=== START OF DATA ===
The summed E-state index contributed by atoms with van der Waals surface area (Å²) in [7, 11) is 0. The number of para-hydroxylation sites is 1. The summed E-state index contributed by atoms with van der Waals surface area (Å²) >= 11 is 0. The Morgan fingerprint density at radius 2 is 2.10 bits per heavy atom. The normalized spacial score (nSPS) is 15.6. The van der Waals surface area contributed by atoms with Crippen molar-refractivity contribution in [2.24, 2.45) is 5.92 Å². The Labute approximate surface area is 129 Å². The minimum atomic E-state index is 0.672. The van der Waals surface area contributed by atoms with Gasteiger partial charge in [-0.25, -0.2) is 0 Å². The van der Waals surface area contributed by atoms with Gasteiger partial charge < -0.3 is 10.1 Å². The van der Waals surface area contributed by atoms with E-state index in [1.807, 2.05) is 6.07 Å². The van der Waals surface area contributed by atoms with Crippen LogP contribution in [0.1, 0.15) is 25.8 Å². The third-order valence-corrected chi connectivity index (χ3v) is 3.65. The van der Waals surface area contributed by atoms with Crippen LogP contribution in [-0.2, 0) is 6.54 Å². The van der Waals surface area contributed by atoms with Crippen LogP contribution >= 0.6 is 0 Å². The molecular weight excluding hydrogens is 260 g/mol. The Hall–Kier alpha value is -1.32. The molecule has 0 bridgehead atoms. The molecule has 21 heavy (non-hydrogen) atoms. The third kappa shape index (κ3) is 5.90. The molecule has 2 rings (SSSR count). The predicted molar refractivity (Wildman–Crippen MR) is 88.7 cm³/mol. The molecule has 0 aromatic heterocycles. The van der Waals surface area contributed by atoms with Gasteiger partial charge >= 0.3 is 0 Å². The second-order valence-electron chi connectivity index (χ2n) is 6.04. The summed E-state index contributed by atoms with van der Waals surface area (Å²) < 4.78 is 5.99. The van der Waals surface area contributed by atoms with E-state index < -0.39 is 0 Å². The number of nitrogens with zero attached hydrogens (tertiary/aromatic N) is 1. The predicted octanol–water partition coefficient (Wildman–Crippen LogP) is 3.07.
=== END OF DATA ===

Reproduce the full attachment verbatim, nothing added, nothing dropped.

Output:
The summed E-state index contributed by atoms with van der Waals surface area (Å²) in [7, 11) is 0. The number of para-hydroxylation sites is 1. The summed E-state index contributed by atoms with van der Waals surface area (Å²) >= 11 is 0. The Morgan fingerprint density at radius 2 is 2.10 bits per heavy atom. The normalized spacial score (nSPS) is 15.6. The van der Waals surface area contributed by atoms with Crippen molar-refractivity contribution in [2.24, 2.45) is 5.92 Å². The Labute approximate surface area is 129 Å². The minimum atomic E-state index is 0.672. The van der Waals surface area contributed by atoms with Gasteiger partial charge in [-0.25, -0.2) is 0 Å². The van der Waals surface area contributed by atoms with Gasteiger partial charge < -0.3 is 10.1 Å². The van der Waals surface area contributed by atoms with E-state index in [1.807, 2.05) is 6.07 Å². The van der Waals surface area contributed by atoms with Crippen LogP contribution in [0.1, 0.15) is 25.8 Å². The third-order valence-corrected chi connectivity index (χ3v) is 3.65. The van der Waals surface area contributed by atoms with Crippen LogP contribution in [-0.2, 0) is 6.54 Å². The van der Waals surface area contributed by atoms with Crippen LogP contribution >= 0.6 is 0 Å². The molecular weight excluding hydrogens is 260 g/mol. The Hall–Kier alpha value is -1.32. The molecule has 0 bridgehead atoms. The molecule has 21 heavy (non-hydrogen) atoms. The third kappa shape index (κ3) is 5.90. The molecule has 2 rings (SSSR count). The predicted molar refractivity (Wildman–Crippen MR) is 88.7 cm³/mol. The molecule has 0 aromatic heterocycles. The van der Waals surface area contributed by atoms with Gasteiger partial charge >= 0.3 is 0 Å². The second-order valence-electron chi connectivity index (χ2n) is 6.04. The summed E-state index contributed by atoms with van der Waals surface area (Å²) < 4.78 is 5.99. The van der Waals surface area contributed by atoms with E-state index < -0.39 is 0 Å². The number of nitrogens with zero attached hydrogens (tertiary/aromatic N) is 1. The predicted octanol–water partition coefficient (Wildman–Crippen LogP) is 3.07.